The scripture says a lot about seeking the Lord and getting wisdom from Him on the direction He wants you to go. But what about that most dreaded in-between stage, when you’re praying for wisdom and getting nothing, and no doors seem to be opening, and you feel unsettled – like you know your time in a particular circumstance or life stage is short, but you have not yet been released?

In a word, what about waiting?

The Fruit of the Spirit

Patience is a fruit of the Spirit… but it comes as a result of a process.

Paul lists the “fruit” that we bear when we’re walking with God’s spirit as “love, joy, peace, patience, kindness, goodness, and self-control” (Gal 5:22-23).

Peter gives a similar list, but he doesn’t call them fruit.  His list looks like this (2 Peter 1:5-7):

  1. Add to your faith, goodness.  This makes sense, because without faith we can’t even become God’s kids.  So you have to start with that – faith is the seed that produces the fruit of goodness.  In the Old Testament, God started by giving the Israelites the Law.  They didn’t understand why they were doing what they were doing, but the Law produced “goodness” – meaning they weren’t killing each other and cheating on their spouses, and that sort of thing.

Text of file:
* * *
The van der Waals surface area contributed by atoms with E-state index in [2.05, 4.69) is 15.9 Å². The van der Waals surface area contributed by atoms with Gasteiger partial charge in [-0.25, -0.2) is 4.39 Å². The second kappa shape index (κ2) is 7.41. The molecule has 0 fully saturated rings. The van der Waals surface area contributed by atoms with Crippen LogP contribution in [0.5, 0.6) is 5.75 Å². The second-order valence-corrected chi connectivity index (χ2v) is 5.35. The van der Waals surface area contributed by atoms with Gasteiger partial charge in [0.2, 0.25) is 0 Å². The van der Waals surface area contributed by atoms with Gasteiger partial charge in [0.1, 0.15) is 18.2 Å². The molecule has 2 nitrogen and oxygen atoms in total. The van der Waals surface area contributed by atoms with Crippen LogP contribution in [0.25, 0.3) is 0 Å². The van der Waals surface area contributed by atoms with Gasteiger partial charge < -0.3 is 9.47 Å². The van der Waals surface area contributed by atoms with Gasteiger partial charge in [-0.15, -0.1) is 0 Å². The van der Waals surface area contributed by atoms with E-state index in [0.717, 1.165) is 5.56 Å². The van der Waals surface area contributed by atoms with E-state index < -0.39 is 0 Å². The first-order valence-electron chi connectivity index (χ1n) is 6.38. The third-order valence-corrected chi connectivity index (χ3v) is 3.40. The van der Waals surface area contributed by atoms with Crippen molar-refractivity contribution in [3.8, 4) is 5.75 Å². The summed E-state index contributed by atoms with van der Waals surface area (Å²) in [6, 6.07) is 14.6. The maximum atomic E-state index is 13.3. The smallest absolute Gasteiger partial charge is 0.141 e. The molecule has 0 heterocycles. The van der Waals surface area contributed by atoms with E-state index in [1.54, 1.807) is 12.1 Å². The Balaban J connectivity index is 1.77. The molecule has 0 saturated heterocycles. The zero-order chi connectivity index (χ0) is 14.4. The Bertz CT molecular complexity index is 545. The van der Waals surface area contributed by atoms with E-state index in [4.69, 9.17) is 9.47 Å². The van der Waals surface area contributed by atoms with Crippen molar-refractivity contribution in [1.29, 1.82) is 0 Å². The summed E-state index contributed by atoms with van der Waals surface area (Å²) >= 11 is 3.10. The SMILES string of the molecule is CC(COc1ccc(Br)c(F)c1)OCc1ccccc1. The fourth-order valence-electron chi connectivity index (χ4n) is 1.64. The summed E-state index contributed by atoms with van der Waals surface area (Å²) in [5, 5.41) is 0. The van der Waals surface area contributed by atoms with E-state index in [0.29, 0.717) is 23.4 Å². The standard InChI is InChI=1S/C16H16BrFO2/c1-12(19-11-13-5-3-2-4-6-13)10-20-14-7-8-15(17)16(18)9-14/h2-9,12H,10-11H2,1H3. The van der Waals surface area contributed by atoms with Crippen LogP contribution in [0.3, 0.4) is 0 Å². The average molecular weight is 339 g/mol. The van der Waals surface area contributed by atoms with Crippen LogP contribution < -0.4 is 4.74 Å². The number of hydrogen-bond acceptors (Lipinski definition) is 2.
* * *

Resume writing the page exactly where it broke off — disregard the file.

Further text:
2. And to goodness, knowledge.  God didn’t want them to stop there, though.  He wanted the Israelites to know Him, not just to obey a set of rules.  God wanted them to “act justly and to love mercy and to walk humbly with your God” (Micah 6:8).  Goodness therefore leads to knowledge – knowledge of the Lord.
  3. And to knowledge, self-control.  Now that we know what God asks us to do, and we know God himself, we need the ability to control ourselves in order to do what He is asking of us… but we don’t have the ability to control ourselves unless He gives it to us (remember Paul talking about how he used to continually do what he did not want to do, Rom 7:15-20? Instead, we get the fruit of self-control by getting to know the Holy Spirit (which is why Peter lists it after knowledge.)  So knowledge is the seed that produces the fruit of self-control.
  4. And to self-control, PERSEVERANCE.  We may have learned to subjugate the desires of the moment for the longer-term goal, but what happens when the longer-term goal looks REALLY far away, like it’s never going to happen?  That’s why we need perseverance.  The word implies a struggle: it’s suffering without quitting.  It’s hard, but we stick it out.  The writer of Hebrews says, “You need to persevere so that when you have done the will of God, you will receive what he has promised” (10:36).